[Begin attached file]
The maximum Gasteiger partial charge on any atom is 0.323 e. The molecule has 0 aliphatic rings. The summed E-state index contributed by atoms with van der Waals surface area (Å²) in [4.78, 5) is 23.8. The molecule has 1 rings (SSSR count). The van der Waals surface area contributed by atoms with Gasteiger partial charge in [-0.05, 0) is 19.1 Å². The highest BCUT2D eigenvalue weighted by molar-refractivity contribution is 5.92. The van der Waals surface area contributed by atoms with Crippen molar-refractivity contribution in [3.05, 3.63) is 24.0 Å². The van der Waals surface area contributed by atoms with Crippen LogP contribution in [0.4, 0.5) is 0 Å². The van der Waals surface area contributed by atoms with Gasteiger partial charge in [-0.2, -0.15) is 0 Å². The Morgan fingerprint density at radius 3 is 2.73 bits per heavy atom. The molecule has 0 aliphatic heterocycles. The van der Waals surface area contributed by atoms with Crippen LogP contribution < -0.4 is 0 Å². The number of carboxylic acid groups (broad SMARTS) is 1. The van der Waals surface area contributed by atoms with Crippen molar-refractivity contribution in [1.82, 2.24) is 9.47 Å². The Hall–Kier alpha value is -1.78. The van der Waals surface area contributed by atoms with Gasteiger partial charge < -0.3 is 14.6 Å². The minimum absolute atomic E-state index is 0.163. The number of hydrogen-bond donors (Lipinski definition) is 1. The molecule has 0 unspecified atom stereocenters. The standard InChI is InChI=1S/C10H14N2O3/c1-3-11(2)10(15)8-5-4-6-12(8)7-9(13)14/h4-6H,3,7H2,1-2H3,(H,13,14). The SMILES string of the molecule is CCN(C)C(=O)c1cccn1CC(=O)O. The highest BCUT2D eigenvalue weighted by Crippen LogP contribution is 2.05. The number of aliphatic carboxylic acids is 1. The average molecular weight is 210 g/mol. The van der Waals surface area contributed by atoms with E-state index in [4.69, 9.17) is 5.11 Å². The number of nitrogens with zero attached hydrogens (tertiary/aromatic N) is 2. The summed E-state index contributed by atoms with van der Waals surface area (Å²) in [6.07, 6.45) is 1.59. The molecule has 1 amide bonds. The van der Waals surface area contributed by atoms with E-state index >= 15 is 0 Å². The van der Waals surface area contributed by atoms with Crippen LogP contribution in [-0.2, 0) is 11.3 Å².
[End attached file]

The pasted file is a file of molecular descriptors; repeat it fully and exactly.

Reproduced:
The maximum Gasteiger partial charge on any atom is 0.323 e. The molecule has 0 aliphatic rings. The summed E-state index contributed by atoms with van der Waals surface area (Å²) in [4.78, 5) is 23.8. The molecule has 1 rings (SSSR count). The van der Waals surface area contributed by atoms with Gasteiger partial charge in [-0.05, 0) is 19.1 Å². The highest BCUT2D eigenvalue weighted by molar-refractivity contribution is 5.92. The van der Waals surface area contributed by atoms with Crippen molar-refractivity contribution in [3.05, 3.63) is 24.0 Å². The van der Waals surface area contributed by atoms with Crippen LogP contribution in [0.4, 0.5) is 0 Å². The van der Waals surface area contributed by atoms with Gasteiger partial charge in [-0.2, -0.15) is 0 Å². The Morgan fingerprint density at radius 3 is 2.73 bits per heavy atom. The molecule has 0 aliphatic heterocycles. The van der Waals surface area contributed by atoms with Crippen LogP contribution < -0.4 is 0 Å². The number of carboxylic acid groups (broad SMARTS) is 1. The van der Waals surface area contributed by atoms with Crippen molar-refractivity contribution in [1.82, 2.24) is 9.47 Å². The Hall–Kier alpha value is -1.78. The van der Waals surface area contributed by atoms with Gasteiger partial charge < -0.3 is 14.6 Å². The minimum absolute atomic E-state index is 0.163. The number of hydrogen-bond donors (Lipinski definition) is 1. The molecule has 0 unspecified atom stereocenters. The standard InChI is InChI=1S/C10H14N2O3/c1-3-11(2)10(15)8-5-4-6-12(8)7-9(13)14/h4-6H,3,7H2,1-2H3,(H,13,14). The SMILES string of the molecule is CCN(C)C(=O)c1cccn1CC(=O)O. The highest BCUT2D eigenvalue weighted by Crippen LogP contribution is 2.05. The number of aliphatic carboxylic acids is 1. The average molecular weight is 210 g/mol. The van der Waals surface area contributed by atoms with E-state index in [4.69, 9.17) is 5.11 Å². The number of nitrogens with zero attached hydrogens (tertiary/aromatic N) is 2. The summed E-state index contributed by atoms with van der Waals surface area (Å²) in [6.07, 6.45) is 1.59. The molecule has 1 amide bonds. The van der Waals surface area contributed by atoms with E-state index >= 15 is 0 Å². The van der Waals surface area contributed by atoms with Crippen LogP contribution in [-0.2, 0) is 11.3 Å².